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Anonymous Poster #1

### Cubic Centimeter/Gal to PPM

08/28/2012 8:40 AM

Hi, please tell me how to convert 0.75cc of water/1 gal (US) of fuel into ppm.

I've calculated as below ways,

1) I've equated parts to m3 of volume

0.75cc/1 gal = 0.00000075m3/0.00379m3 = 1979m3/1000000 m3 = 1979ppm

2) But when i equate parts to grams, i'm getting,

0.75cc/1 gal = 0.00000075 m3 of water/ 0.00379 m3 of fuel = 750mg of water/3.05 kg of fuel = 245.9 mg/ kg = 245.9 ppm

Kindly correct me, how to convert volume / volume to ppm.

And what exactly PARTS means?

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#1

### Re: Cubic Centimeter/Gal to PPM

08/28/2012 8:56 AM

The fuel and water have different densities, thus the different results.

Dilute solutions are generally expressed as mass fractions, or the mass of of one substance as a fraction of the mass of the entire mixture... Add the masses of the fuel and water together.

1,000 gram of water, 1,000,000 gram of fuel = 1,000/1,001,000 ≈ 999PPM

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#2

### Re: Cubic Centimeter/Gal to PPM

08/28/2012 9:41 AM

"Parts-per notation is often used describing dilute solutions in chemistry, for instance, the relative abundance of dissolved minerals or pollutants in water. The unit "1 ppm" can be used for a mass fraction if a water-borne pollutant is present at one-millionth of a gram per gram of sample solution.

Similarly, parts-per notation is used also in physics and engineering to express the value of various proportional phenomena. For instance, a special metal alloy might expand 1.2 micrometers per meter of length for every degree Celsius and this would be expressed as "α = 1.2 ppm/°C." Parts-per notation is also employed to denote the change, stability, or uncertainty in measurements. For instance, the accuracy of land-survey distance measurements when using a laser rangefinder might be 1 millimeter per kilometer of distance; this could be expressed as "Accuracy = 1 ppm."[1]

Parts-per notations are all dimensionless quantities: in mathematical expressions, the units of measurement always cancel. In fractions like "2 nanometers per meter" (2 nm/m = 2 nano = 2 × 10−9 = 2 ppb = 2 × 0.000000001) so the quotients are pure-number coefficients with positive values less than 1. When parts-per notations, including the percent symbol (%), are used in regular prose (as opposed to mathematical expressions), they are still pure-number dimensionless quantities. However, they generally take the literal "parts per" meaning of a comparative ratio (e.g., "2 ppb" would generally be interpreted as "two parts in a billion parts").[2]

Parts-per notations may be expressed in terms of any unit of the same measure. For instance, the coefficient of thermal expansion of a certain brass alloy, α = 18.7 ppm/°C, may be expressed as 18.7 (µm/m)/°C, or as 18.7 (µin/in)/°C; the numeric value representing a relative proportion does not change with the adoption of a different unit of measure.[3] Similarly, a metering pump that injects a trace chemical into the main process line at the proportional flow rate Qp = 125 ppm, is doing so at a rate that may be expressed in a variety of volumetric units, including 125 µL/L, 125 µgal/gal, 125 cm3/m3, etc.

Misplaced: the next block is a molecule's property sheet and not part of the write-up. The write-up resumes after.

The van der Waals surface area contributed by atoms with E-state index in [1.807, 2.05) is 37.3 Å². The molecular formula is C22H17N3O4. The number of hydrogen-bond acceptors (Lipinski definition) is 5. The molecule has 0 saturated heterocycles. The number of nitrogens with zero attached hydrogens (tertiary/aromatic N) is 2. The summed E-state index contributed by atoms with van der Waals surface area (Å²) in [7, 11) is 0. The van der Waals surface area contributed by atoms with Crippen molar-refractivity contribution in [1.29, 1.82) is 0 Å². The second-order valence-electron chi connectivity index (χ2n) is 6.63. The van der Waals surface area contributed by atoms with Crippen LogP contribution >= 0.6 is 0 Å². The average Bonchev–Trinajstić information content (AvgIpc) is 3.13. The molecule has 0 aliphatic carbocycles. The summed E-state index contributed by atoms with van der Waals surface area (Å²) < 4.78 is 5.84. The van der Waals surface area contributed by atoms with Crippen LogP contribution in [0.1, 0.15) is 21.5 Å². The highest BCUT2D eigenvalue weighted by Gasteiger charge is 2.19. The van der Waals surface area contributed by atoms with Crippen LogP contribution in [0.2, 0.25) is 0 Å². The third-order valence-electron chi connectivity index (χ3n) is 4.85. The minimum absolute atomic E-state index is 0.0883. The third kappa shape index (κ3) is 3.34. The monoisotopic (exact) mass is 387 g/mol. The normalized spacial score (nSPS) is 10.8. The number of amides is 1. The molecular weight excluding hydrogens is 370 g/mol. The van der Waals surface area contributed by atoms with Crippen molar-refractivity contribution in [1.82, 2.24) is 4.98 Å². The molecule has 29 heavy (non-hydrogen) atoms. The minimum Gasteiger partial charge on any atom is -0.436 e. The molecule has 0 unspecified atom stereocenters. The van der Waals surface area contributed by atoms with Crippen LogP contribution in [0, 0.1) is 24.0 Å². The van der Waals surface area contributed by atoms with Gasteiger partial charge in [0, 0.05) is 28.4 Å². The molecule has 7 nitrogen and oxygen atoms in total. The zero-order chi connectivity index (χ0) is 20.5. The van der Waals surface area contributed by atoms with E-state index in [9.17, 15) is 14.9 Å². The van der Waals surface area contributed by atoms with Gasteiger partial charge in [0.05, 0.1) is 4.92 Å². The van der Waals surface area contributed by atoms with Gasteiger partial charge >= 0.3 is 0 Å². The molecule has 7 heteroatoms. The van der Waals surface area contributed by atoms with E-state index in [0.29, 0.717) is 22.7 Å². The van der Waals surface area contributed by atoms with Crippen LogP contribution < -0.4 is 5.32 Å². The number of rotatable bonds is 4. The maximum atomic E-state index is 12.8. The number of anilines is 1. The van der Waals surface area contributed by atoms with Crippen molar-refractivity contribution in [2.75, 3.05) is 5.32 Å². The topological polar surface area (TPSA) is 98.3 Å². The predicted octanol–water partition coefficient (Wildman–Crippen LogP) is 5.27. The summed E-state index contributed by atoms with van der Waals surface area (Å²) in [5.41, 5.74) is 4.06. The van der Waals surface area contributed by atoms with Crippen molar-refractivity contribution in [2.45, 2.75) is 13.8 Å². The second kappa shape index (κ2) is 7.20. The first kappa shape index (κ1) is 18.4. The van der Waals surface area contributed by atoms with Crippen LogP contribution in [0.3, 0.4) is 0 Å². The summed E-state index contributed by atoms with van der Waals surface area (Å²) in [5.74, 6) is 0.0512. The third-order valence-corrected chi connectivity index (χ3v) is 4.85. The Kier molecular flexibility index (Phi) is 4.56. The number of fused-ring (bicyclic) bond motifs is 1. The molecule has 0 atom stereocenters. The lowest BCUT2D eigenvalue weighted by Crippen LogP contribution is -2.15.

Ppm is also a measure of the chemical shift in nuclear magnetic resonance spectroscopy and represents difference of the frequency in parts per million from the reference frequency (signal)."

http://en.wikipedia.org/wiki/Parts-per_notation

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#3

### Re: Cubic Centimeter/Gal to PPM

08/28/2012 11:32 AM

Please check these figures. They are from a Conversion Program I have.

0.75cc = 0.000198 of a US Gallon.

So divide 0.000198 by 1,000,000 = 198

So 0.75cc of a US Gallon = 198 ppm

Is it that easy?

I doubt it.

John

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#4
In reply to #3

### Re: Cubic Centimeter/Gal to PPM

08/28/2012 11:42 AM

That's volume.

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#5
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### Re: Cubic Centimeter/Gal to PPM

08/28/2012 11:49 AM

Hi Doorman,

I thought we were talking cc's & US Gallons isn't that volume?

Best regards,

John

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#7
In reply to #5

### Re: Cubic Centimeter/Gal to PPM

08/28/2012 12:03 PM

Jesw55, I am making a guess from our original post.

He said "Kindly correct me, how to convert volume / volume to ppm.", so I am assuming that mass fraction is what he is looking for. As you pointed out, he already has volumes of each, (cc and gallons) so that would be pretty simple.

As is the case so many times, the question lacks specificity. We will have to wait for our anonymous friend to return.

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#6

### Re: Cubic Centimeter/Gal to PPM

08/28/2012 12:00 PM

[Edit - this was almost certainly explained in SolarEagle's post, but just to clarify...]

"And what exactly PARTS means?"

It means what it says - e.g. 1ppm (by volume) = 1cc (one part) in 1,000,000cc (one million parts), or 0.0001%.

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#8

### Re: Cubic Centimeter/Gal to PPM

08/28/2012 1:00 PM

Why not just let the OP learn how to fish, instead of feeding him.

Online conversion of weights and measures, measurement ...

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#9

### Re: Cubic Centimeter/Gal to PPM

08/28/2012 2:16 PM

And what exactly PARTS means?

Good question. There is not a standardized meaning: parts per million can be by volume or by mass. In mixing epoxy, it is common to mix 1 part of A with 2 parts of B (by volume). In more critical epoxy usages, it is not uncommon to mix 1 part of A with 1.95 parts B, by weight.

In all cases when "parts" is specified, the units must be the same -- i.e., either weight or volume. If neither is specified, weight is usually assumed... but you cannot be sure.

In any case, .75cc of water weighs .75 gram. The weight of a gallon of "fuel" cannot be determined without knowing what kind of fuel it is. We will assume petrol (average .75grams/cc) One US gallon is 3785 cc. So a gallon of petrol weighs .75 x 3785 grams = 2839 grams. .75/2839 = .000264 or 264 ppm.

Without having to think too hard, you can guess that petrol and gasoline are not dramatically different in density. So if you worked by volume, your number should still need to be somewhere close to 264 ppm (rather than one number being 8 times larger than the other, as your calculations show).

It's always helpful to make a rough guess to help ensure that you numbers are reasonable.

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#10
In reply to #9

### Re: Cubic Centimeter/Gal to PPM

08/28/2012 2:29 PM

I'd always thought that "Gasoline" was the US word for UK "Petrol" (and, of course, vice versa). Does "petrol" have some other meaning the the US?

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#11
In reply to #10

### Re: Cubic Centimeter/Gal to PPM